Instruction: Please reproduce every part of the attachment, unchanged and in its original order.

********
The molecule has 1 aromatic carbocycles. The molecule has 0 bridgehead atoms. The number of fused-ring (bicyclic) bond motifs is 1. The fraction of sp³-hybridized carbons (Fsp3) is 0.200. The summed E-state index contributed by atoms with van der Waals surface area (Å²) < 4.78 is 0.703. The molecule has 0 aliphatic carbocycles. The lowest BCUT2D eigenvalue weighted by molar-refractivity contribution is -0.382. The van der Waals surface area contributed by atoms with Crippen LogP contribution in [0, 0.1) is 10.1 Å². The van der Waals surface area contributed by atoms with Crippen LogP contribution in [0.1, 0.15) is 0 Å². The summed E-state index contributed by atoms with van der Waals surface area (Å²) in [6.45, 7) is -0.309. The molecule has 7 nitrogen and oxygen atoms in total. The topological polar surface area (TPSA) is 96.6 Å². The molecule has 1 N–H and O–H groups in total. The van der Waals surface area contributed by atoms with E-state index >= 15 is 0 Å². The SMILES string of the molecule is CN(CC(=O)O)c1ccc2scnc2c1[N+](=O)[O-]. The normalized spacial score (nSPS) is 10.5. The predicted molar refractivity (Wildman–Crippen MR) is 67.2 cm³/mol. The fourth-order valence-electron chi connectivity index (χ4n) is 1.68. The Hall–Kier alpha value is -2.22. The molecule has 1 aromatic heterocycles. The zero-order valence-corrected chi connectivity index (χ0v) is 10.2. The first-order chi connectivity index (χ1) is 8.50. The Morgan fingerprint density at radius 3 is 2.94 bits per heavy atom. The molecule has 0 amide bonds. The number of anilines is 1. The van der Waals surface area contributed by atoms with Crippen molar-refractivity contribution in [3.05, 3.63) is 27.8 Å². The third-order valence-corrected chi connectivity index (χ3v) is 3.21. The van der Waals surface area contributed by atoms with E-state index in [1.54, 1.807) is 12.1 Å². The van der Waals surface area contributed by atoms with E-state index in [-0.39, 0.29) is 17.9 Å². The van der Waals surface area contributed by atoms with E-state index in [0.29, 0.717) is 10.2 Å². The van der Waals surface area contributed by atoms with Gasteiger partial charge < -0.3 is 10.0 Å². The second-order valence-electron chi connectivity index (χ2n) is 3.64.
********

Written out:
The molecule has 1 aromatic carbocycles. The molecule has 0 bridgehead atoms. The number of fused-ring (bicyclic) bond motifs is 1. The fraction of sp³-hybridized carbons (Fsp3) is 0.200. The summed E-state index contributed by atoms with van der Waals surface area (Å²) < 4.78 is 0.703. The molecule has 0 aliphatic carbocycles. The lowest BCUT2D eigenvalue weighted by molar-refractivity contribution is -0.382. The van der Waals surface area contributed by atoms with Crippen LogP contribution in [0, 0.1) is 10.1 Å². The van der Waals surface area contributed by atoms with Crippen LogP contribution in [0.1, 0.15) is 0 Å². The summed E-state index contributed by atoms with van der Waals surface area (Å²) in [6.45, 7) is -0.309. The molecule has 7 nitrogen and oxygen atoms in total. The topological polar surface area (TPSA) is 96.6 Å². The molecule has 1 N–H and O–H groups in total. The van der Waals surface area contributed by atoms with E-state index >= 15 is 0 Å². The SMILES string of the molecule is CN(CC(=O)O)c1ccc2scnc2c1[N+](=O)[O-]. The normalized spacial score (nSPS) is 10.5. The predicted molar refractivity (Wildman–Crippen MR) is 67.2 cm³/mol. The fourth-order valence-electron chi connectivity index (χ4n) is 1.68. The Hall–Kier alpha value is -2.22. The molecule has 1 aromatic heterocycles. The zero-order valence-corrected chi connectivity index (χ0v) is 10.2. The first-order chi connectivity index (χ1) is 8.50. The Morgan fingerprint density at radius 3 is 2.94 bits per heavy atom. The molecule has 0 amide bonds. The number of anilines is 1. The van der Waals surface area contributed by atoms with Crippen molar-refractivity contribution in [3.05, 3.63) is 27.8 Å². The third-order valence-corrected chi connectivity index (χ3v) is 3.21. The van der Waals surface area contributed by atoms with E-state index in [1.54, 1.807) is 12.1 Å². The van der Waals surface area contributed by atoms with E-state index in [-0.39, 0.29) is 17.9 Å². The van der Waals surface area contributed by atoms with E-state index in [0.29, 0.717) is 10.2 Å². The van der Waals surface area contributed by atoms with Gasteiger partial charge < -0.3 is 10.0 Å². The second-order valence-electron chi connectivity index (χ2n) is 3.64.